Leadership Theory at Work
As leadership theory has evolved, there is a commonality that has continued over time: virtually every theory has characteristics that are task-oriented and those that are relationship-oriented. Although the specific language changes with each theory, the dichotomy still exists. Every single major leadership theory, except servant leadership, has this dual-sided set of characteristics.
Task-oriented characteristics have been described as unidirectional, providing order, consistency, and structure, setting goals, defining roles.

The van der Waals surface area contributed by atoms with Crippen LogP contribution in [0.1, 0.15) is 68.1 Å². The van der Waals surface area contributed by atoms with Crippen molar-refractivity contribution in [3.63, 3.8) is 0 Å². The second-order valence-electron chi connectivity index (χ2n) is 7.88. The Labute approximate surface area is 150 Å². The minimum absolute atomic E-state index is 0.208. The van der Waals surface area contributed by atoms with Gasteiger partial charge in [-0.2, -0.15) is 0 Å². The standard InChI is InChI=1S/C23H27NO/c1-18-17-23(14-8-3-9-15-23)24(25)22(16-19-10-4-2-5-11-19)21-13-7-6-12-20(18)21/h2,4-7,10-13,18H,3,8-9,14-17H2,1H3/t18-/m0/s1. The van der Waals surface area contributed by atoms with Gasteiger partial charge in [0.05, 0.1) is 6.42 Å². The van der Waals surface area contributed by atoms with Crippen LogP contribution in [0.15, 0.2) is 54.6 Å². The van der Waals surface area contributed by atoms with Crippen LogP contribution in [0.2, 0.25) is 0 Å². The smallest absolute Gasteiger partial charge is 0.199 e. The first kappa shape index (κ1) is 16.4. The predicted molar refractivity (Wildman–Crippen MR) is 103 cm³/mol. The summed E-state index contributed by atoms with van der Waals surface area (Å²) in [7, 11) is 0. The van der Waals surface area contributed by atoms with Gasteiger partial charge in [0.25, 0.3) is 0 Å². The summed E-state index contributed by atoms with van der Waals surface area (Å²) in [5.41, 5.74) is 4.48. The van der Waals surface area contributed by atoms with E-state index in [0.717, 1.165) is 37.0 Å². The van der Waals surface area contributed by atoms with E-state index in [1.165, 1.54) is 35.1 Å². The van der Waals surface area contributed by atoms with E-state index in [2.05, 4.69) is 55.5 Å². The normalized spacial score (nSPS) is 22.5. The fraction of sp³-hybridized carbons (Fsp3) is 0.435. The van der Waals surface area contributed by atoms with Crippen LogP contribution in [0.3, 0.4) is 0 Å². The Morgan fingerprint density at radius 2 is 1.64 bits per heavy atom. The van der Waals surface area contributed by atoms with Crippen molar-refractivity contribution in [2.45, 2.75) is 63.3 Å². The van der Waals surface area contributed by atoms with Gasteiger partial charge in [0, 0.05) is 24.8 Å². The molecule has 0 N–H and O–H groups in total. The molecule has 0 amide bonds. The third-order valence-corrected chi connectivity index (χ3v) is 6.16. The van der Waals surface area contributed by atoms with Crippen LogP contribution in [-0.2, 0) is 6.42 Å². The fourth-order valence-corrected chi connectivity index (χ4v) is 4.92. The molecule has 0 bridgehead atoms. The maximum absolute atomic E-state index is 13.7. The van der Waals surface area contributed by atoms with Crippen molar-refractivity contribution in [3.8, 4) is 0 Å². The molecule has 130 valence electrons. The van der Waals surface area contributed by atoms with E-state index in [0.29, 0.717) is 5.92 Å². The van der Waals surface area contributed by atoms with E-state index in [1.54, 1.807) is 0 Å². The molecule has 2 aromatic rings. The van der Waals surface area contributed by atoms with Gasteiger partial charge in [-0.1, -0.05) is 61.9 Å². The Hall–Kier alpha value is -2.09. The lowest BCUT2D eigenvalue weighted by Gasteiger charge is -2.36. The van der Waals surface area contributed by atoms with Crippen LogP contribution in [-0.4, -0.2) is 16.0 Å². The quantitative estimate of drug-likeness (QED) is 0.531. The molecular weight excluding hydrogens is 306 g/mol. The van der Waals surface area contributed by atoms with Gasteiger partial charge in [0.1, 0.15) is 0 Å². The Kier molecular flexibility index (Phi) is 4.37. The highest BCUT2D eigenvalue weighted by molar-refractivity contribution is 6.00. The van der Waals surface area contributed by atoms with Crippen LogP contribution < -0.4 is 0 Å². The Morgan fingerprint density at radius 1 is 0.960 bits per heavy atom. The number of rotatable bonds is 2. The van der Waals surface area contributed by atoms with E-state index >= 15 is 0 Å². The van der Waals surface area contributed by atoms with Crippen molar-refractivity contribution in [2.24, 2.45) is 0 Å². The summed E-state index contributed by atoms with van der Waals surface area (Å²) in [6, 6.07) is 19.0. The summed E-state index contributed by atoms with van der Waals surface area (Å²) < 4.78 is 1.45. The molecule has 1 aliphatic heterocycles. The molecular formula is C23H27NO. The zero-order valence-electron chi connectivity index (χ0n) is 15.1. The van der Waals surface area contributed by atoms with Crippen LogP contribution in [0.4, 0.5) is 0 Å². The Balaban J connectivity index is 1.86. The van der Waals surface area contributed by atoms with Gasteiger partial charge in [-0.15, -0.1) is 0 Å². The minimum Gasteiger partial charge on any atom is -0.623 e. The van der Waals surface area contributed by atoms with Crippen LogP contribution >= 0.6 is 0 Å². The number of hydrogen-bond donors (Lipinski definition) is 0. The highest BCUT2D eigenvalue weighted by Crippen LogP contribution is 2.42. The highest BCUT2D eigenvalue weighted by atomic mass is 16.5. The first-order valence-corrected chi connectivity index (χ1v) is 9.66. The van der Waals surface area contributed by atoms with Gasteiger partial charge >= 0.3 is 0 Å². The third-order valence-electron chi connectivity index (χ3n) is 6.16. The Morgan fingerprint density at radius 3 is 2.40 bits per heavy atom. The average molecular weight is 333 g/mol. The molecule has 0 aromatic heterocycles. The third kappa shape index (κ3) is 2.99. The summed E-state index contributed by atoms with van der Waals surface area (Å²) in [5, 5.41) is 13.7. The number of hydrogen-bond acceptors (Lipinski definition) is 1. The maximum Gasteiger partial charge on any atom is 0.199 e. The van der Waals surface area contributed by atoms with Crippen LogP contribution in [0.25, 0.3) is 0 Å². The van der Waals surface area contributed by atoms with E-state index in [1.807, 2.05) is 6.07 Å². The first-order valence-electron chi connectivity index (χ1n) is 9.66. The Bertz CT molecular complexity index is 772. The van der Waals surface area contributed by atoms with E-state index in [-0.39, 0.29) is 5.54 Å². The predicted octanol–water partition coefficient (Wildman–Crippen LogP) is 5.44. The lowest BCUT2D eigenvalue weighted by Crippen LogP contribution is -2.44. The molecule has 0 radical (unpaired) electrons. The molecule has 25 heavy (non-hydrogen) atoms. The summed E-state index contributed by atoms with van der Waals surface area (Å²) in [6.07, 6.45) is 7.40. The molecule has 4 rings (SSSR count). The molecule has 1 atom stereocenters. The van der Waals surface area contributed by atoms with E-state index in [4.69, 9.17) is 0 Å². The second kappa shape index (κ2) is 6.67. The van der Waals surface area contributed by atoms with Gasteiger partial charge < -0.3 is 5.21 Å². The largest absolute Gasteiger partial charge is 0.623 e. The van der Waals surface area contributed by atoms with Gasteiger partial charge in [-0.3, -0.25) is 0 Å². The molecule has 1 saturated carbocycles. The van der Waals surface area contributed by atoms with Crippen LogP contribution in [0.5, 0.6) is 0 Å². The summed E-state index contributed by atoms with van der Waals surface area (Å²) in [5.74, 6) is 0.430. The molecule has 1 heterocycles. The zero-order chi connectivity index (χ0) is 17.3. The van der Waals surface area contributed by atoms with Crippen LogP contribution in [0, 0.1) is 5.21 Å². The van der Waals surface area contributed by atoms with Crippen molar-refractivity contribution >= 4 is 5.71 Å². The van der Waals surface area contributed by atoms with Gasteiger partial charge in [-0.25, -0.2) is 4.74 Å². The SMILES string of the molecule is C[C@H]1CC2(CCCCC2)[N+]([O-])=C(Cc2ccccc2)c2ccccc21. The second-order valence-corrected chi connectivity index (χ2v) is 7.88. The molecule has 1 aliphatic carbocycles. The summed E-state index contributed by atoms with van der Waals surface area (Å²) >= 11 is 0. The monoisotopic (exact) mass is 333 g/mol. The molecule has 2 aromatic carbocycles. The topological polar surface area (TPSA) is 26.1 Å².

Relationship-oriented characteristics have been described as multidirectional, building trust, nurturing, motivating, and asking for input.
Why do these theories matter? How do you translate these characteristics into practical knowledge?
Being a fully developed leader means being aware of and proficient at both task-oriented and relationship-oriented activities. It’s why being organized will help you strengthen your ability to engage in task-oriented activities and find time in your day that can be used to build and strengthen relationships. You can lead with flexibility without sacrificing collegiality.